Whether or not you have cured people of varicose veins, (I do not believe so), Alun and any other of your volunteers who have romboid or kite-shaped red/purple markings have vasculitis. If they have many little red spots (petechiae) the vasculitis is active, the greater the number of spots the more active the disease flare.

If you are now claiming IBT has cured vasculitis, an illness you are unfamiliar with (hence your recent google search), then why does Alun presently have a dozen red spots (petechiae) on half of his calf ?

Here is a link to the source of the vasculitis leg image I have used above
http://www.dermnetnz.org/vascular/img/vasculitis/index.html
« Last Edit: 02/03/2009 02:01:02 by RD »

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Offline BenV

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Re: WHY Operate on Varicose Veins?
« Reply #59 on: 14/01/2009 08:49:57 »
Quote
I can't help thinking about the real reasons for hiding this thread, perhaps I may be paranoid, who knows. If we openly debate this subject are we not more likely to progress to someone repeating the results even if a ďproper controlled studyĒ is skilfully avoided for another 15 years or more.

Yes, you are paranoid.  Nothing I would have done would have 'hidden' this thread, it would have still been here, but not duplicated the content of the other thread in which you are collecting your photographic evidence.  We try not to allow any other discussion to be duplicated on two treads, so why would this one be special?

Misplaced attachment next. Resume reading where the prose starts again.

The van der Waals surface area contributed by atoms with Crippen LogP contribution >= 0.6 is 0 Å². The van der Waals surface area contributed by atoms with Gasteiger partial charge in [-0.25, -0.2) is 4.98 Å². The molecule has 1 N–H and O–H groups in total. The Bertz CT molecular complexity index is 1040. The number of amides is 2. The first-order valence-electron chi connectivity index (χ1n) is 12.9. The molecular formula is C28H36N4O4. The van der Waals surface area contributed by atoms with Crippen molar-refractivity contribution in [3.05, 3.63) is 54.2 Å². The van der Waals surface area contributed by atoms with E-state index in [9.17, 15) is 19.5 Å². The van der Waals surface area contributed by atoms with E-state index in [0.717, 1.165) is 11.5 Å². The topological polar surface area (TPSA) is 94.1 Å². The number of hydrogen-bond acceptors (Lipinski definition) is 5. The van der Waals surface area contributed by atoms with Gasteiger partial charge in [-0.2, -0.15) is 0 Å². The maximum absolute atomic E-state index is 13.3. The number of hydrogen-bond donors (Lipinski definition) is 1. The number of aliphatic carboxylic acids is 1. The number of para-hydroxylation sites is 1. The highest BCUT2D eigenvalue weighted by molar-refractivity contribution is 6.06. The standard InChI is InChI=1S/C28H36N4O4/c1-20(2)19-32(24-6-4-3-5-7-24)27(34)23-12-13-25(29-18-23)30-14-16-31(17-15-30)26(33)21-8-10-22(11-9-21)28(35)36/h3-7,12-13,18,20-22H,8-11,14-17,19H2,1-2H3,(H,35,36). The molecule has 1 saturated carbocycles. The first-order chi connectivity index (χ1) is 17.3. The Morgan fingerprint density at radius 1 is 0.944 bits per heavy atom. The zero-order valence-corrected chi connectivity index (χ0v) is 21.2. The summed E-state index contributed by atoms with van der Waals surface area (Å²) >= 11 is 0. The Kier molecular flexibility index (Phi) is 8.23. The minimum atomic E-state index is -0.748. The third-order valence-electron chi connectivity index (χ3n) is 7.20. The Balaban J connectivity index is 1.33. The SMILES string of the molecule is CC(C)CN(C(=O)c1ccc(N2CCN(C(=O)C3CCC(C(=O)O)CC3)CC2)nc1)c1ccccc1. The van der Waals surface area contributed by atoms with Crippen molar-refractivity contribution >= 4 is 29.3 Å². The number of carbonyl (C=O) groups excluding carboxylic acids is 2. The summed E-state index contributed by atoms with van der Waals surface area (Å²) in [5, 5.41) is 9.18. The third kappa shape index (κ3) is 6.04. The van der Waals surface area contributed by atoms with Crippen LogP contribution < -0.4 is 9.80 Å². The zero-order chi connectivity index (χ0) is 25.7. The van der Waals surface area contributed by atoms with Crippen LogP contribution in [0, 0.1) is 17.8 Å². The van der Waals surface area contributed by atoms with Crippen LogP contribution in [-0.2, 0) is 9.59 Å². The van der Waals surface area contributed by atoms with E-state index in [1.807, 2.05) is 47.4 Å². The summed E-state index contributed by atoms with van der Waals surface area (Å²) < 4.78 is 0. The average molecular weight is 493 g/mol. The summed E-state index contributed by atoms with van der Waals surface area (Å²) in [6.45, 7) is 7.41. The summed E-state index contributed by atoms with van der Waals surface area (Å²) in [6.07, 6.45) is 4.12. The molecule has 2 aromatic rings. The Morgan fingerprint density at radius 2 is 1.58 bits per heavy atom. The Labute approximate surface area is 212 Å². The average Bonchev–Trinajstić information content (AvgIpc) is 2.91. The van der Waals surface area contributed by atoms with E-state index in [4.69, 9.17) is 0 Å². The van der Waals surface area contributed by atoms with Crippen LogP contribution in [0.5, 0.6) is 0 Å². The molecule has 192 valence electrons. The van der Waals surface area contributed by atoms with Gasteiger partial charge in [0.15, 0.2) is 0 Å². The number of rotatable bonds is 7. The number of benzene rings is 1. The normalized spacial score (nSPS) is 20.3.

Why put proper controlled study in quotation marks?  And who do you think is "skillfully" avoiding testing this?  There's no-one out to get you, or intentionally to block you with malice.


Edit - I've just thought of another angle you could follow.  It looks like people have been using inclined beds for the last 20 years or so to help with acid reflux.  It could be interesting and might give you some indicative data if these people have a different incidence of certain health problems than the population as a whole.  There's the chief issue that they all have an illness in common (acid reflux) but it looks as if there may be 20 years worth of data if you can find the people.
« Last Edit: 14/01/2009 08:58:05 by BenV »

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Offline Andrew K Fletcher

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Re: WHY Operate on Varicose Veins?
« Reply #60 on: 14/01/2009 10:21:01 »
I have not said anywhere that IBT has cured vasculitis. Show me where it was stated please?

RD, does this stand for research and development? Are you involved in trials and do you have a professional interest in varicose veins?

Alun like myself and possibly 2 thirds of the population get some spots. Iíve got a few on my back side does this mean I too have vasculitis?

http://www.london-vein-institute.com/treatments/microsclerotherapy.htm bruising and discolouring is more likely to be what you have seen.

The thing is it is irrelevant whether or not you or anyone one believes that IBT can cause varicose veins to go flat without surgery. It is a fact and fully repeatable. The problem is moving you guys forward to help put a study together and confirm it one way or another. This is good science!

Here we have a golden opportunity to improve the health and lives of millions of people. Surely setting up a simple study involving the medical profession is the right and decent way to go with this?

Yet sadly and despite countless empty words and broken promises, charities and organisations including the Multiple Sclerosis Society, The Multiple Sclerosis Resource Centre, The Foundation for Sudden Infant Deaths, The Parkinsonís Disease Society, The Royal National Institute for the Blind, The International Spinal Cord Injury Association, The Royal College Of Medicine, The Lancet, The New Scientist, Nature, Countless Universities, Countless Individuals, The Government, The NHS, NICE, US National Spinal Cord Injury Society, Royal College of Surgeons, The Royal Society, Bupa, Help the Aged, Age Concern, Exeter University, Deriford Hospital, Bristol University, Papworth, Salisbury Spinal Unit, Torbay Hospital, Stoke Mandeville Hospital's.